The genomic DNA was extracted from peripheral blood using QIAamp DNA Blood Mini Kit (Qiagen), following manufacturer instructions. After DNA quality and integrity evaluation were performed PCR-RFLP assay for Estrogen Receptor PvuII and XbaI polymorphism analysis as described by Herrington et al. 2002 [26]. The laboratory was blinded on the subject identification.

Hardy-Weinberg Equilibrium (H_W) was used to verify if the genotype frequencies of PvuII and XbaI polymorphisms in our population were in genetic equilibrium. Simple mathematical model [(p+q) 2=p2 +2 pq+q2] used to calculate genotype frequencies from allele frequencies.

Statistical analysis: The data were described using average, standard deviation (sd), absolute frequency (n) and relative frequency (%). To verify the association between qualitative variables with the mammographic density was used the chi-square (X2). For comparison between the groups of HMDand controls as quantitative variables was used the Kolmogorov-Smirnov Test to verify the normality of the data, as these are not normally distributed in all groups, was used the nonparametric Mann-Whitney Test for comparison between groups. To verify the relationship of the variables with the occurrence of high mammographic density was used Multivariate Logistic Regression model stepwise backward. The variables that entered in the model were those presented in the bivariate analyzes values p<0.20. In all statistical tests were adopted a significance level of 5% (p<0.05).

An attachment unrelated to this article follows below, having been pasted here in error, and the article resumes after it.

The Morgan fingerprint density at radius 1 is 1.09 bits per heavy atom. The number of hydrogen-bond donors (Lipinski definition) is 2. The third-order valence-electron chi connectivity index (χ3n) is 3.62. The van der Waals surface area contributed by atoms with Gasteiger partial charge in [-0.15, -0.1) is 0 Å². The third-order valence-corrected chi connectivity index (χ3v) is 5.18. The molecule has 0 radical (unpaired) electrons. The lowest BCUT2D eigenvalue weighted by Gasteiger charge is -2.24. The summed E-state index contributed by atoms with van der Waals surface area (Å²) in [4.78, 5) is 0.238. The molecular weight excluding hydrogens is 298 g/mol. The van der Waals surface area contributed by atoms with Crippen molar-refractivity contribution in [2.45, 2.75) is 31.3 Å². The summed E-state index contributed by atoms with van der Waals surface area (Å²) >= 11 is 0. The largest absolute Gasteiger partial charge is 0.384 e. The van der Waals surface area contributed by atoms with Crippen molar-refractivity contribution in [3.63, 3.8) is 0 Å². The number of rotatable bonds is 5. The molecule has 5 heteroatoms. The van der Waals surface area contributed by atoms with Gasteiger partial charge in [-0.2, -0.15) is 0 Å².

Results

The distributions of selected demographic characteristics that are the main risk factors for breast cancer are presented in Table 3. It was observed elevated risk of HMD for the main risk factors that have been reported in other previous studies [16,20].

    Controls   HMD      
Quantitativevariables Average Dp Average Dp Z P  
Age   58,16 4,61 56,31 5,42 3,40 0,001*
Wastcircunference 95,06 11,13 89,47 10,83 5,04 <0,001*  
NumberofPregnancies 3,63 2,56 2,46 1,83 4,62 <0,001*  
NumberofBirths   2,84 1,98 1,99 1,54 4,37 <0,001*
NumberofAbortions   0,79 1,20 0,48 0,87 2,93 0,003*
date of last menstruation   46,83 6,26 46,45 6,33 0,49 0,621
Age at firstbirth   21,88 5,16 24,04 6,04 3,61 <0,001*
Menarche   12,87 1,78 13,17 1,78 1,66 0,096
Time aftermenopause   11,33 6,42 9,85 7,38 2,69 0,007*
Qualitativevariables n % n % P  
BMI Normal / overweight 81 52,3 195 63,3 5,23 0,022*
  Obese 74 47,7 113 36,7    
Smoke No 140 90,3 264 85,7 1,97 0,161
  Yes 15 9,7 44 14,3    
Alcoholintake No 137 88,4 258 83,8 1,76 0,185
  Yes 18 11,6 50 16,2    
MetabolicSyndrome No 104 67,1 220 71,4 0,92 0,337
  Yes 51 32,9 88 28,6    

Table 3: Comparison between the two groups of Mammographic Density: HMD and controls in quantitative and qualitative variables.

The risk of having HMD was also elevated for younger women, lower WC, fewer pregnancies, higher age at having first birth, high number of women with a FHBC. It was not observed any apparent modification effect for other indicators of exposure to endogenous estrogens and lifestyle factors. In our study, the sample consisted of postmenopausal women, aged 45-65 years.

The allele frequencies of ERα-PvuII and ERα-XbaI in both groups were similar to those reported in previous studies [16,17,20,27-29].

Regarding the genotype, 21.5% of controls and 32.5% of cases were mutated homozygous (pp), and 28.5% of controls and 19.8% of cases were wild homozygous (PP), with statistically significant difference (X2=7.42, p=0.024). OR adjusted for pp genotype was 1.75 (95% CI=1.10 to 2.79) compared with PP and Pp genotype. There were not any significant difference in allele frequency or genotype polymorphism ERα-XbaI between controls and cases (Table 4).